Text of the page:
Recently there's been a spate of people getting really depressed about their lot in life. No doubt this has a lot to do with the fact that the audit busy season is in high gear for a lot of people right now - many people are working 6 or 7 days a week, waking up too early and staying at audit sites until far too late. I refer to a conversation I've been keeping an eye on - this relatively big thread featuring these unhappy, mostly young auditors. Although the 250 comments in the conversation comprise a lot since the conversation started in late 2006, with over half a million people working for the Big Four firms around the world, not to mention all the small and medium sized firms I'm not counting, there's a lot of people in this line of work. Some even enjoy what they're doing and drop in to see what people are saying. And so I don't feel like letting people indulge in their little pity party today. Because it's a pretty damned interesting year to be an auditor...
Posted: Feb 21 2009, 01:27 AM by Krupo | with 3 comment(s)
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Bad clients & office cleaning: where you should (and shouldn't) make cuts, or torture staff
Dennis , the online business guru - go read his collected wisdom - wrote a little article listing ways companies can save money. It's a quick and clever little list. But one point made me shudder: cutting back on cleaning expenses. "Consider the frequency of janitorial services. Does the office really need cleaning every night? Might staff at least partially fulfill that service?" Some random statistic I stumbled across ages ago said that offices are some of the worst places in terms of germs. Accounting firms lead the pack according to the study. Perhaps it was just advanced internal fear mongering to generate sales of hand sanitizer. Perhaps not. Regardless, I continue to wash my hands, but I also appreciate the hard work of the cleaning staff. I also know for a fact that people would revolt if they were confronted with overflowing mounds of rubbish in the office. It'd be nice to thing everyone can pitch in and help, but unless you work in a very small office that's...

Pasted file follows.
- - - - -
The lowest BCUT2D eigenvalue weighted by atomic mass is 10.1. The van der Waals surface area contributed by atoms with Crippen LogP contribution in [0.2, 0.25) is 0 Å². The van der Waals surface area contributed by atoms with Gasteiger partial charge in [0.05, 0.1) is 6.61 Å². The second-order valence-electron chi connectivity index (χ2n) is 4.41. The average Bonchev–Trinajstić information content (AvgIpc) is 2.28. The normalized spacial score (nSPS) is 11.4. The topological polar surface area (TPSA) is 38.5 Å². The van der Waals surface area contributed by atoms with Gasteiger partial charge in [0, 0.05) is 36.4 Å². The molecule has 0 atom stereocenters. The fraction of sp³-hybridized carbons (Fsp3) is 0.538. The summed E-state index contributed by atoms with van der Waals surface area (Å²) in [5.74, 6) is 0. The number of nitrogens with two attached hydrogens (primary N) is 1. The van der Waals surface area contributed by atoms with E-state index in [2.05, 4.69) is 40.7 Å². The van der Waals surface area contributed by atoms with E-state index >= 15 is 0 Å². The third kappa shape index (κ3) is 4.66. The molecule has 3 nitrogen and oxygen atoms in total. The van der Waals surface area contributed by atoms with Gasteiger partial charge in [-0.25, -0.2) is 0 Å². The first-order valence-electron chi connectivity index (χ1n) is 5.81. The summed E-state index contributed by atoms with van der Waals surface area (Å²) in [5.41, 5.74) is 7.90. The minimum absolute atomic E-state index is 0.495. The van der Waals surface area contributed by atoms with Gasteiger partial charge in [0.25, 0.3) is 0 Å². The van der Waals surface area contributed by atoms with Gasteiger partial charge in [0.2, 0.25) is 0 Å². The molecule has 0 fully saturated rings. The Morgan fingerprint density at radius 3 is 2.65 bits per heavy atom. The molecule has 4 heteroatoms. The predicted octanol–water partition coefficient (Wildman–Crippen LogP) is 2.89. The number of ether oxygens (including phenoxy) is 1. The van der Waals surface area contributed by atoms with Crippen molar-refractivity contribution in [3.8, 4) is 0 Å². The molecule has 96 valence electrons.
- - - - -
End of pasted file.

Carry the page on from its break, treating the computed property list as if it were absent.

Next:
This is why I drove a rental car to my last client
Just when you thought Air Canada couldn't get any cheaper, or callous: sweet merciful crap. That link takes you to a CNN story this site picked up, explaining that Air Canada's regional operator, Jazz, has decided to save 25 kilograms of weight from each flight by getting rid of the life vests. The rules state that as long as your plane is flying within 50 miles of land, it's okay to do this - you can use the seat cushion as a flotation device instead. So as long as I can swim 50 miles I'll be okay? Oh sweet mother - I think I have to sign up for some advanced swimming lessons before going to my next client, which happens to be on the coast. Let's pray and hope - and assume for argument's sake - that in the unlikely event a plane needs to make an emergency landing it doesn't crash and crumple and otherwise disintegrate catastrophically. If you were to look for a place to land and there were no roads in the area, what would be a better touch-down pad? A bunch...